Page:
Tribal societies are marked by contestation, competition, movement, conflict, etc., in the contemporary period. These concerns are mainly revolving around the question of livelihood and survival of tribal communities. Their livelihood and survival largely depend on land and forest, known as ‘two pillars of the tribal economy’ and the ‘philosophy of the tribal life’, especially the former. Hence, they have developed a symbiotic relationship with land and forest. Meanwhile, any attempt to disrupt such relationship would not go uncontested and unresisted. As a result, tribal communities have spearheaded various movements in different degrees, forms and levels in different parts of the country. Such movements have become more prominent in the 1990s due to the hollowing out of the state and increasing involvement of multinational corporations in extracting natural resources from resource rich tribal areas.
Within this backdrop, the book under review, is an ethnographic account of five distinct but inter-related tribal movements in the eastern Indian State of Odisha. These movements are the anti-Tata Steel movement in Kalinganagar of Jajpur district, anti-Utkal Alumina International Limited movement in Kashipur of Rayagada district, the Save Niyamgiri movement in Rayagada and Kalahandi districts, the Save Gandhamardan movement in Paikmal of Bargarh district, and the anti-land alienation in Nabarangpur district that have emerged as movements for dignity, freedom, and livelihood of tribal communities (p. 6). The field insights were drawn with the ethnographic toolbox, such as participant observation, interviews, case studies and life histories (p. 29). The book provides ground experiences with sociological, political, cultural and economic aspects of marginalization of tribal communities, critical role of the state and of multinational corporations.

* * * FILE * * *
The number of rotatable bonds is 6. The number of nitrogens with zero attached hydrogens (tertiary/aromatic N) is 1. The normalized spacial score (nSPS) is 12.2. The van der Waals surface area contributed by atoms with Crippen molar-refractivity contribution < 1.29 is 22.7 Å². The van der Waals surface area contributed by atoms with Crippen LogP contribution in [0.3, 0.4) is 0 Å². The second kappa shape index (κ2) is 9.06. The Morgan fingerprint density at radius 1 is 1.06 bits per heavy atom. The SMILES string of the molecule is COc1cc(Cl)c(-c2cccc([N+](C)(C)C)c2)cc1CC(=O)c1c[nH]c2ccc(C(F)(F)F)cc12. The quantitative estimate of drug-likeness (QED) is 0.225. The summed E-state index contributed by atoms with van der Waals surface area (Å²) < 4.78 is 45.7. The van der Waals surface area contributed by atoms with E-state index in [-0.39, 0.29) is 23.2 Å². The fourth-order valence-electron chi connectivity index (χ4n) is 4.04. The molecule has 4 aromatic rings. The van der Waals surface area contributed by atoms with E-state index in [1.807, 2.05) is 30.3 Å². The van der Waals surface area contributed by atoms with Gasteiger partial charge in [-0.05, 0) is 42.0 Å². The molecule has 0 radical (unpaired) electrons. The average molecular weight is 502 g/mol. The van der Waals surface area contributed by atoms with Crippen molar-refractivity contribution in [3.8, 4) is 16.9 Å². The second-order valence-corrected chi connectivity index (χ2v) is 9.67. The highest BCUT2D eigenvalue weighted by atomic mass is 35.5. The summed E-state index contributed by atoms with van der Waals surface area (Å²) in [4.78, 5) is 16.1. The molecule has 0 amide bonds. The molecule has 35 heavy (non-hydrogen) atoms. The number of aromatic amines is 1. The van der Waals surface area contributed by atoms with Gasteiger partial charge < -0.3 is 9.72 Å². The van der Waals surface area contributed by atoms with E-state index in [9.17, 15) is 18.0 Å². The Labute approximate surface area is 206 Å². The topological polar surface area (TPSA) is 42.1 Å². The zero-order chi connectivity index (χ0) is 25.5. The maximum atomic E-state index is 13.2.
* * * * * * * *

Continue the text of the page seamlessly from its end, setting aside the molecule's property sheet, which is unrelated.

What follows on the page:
The seven chapters of the book raise critical concerns ranging from larger theoretical issues to empirical evidence. The book has captured well the foundational concerns of movements, such as context, issues, actors and outcomes of tribal movements. Rajakishor Mahana addresses the larger question: How does marginality as a site of resistance create space and possibility for the adivasis to resist domination and mitigate misery (p. 49)? Mahana focuses on the unsettled debate between the state notion of tribal development and the tribal conception, where both the stakeholders would like to (re)define their own notion of development.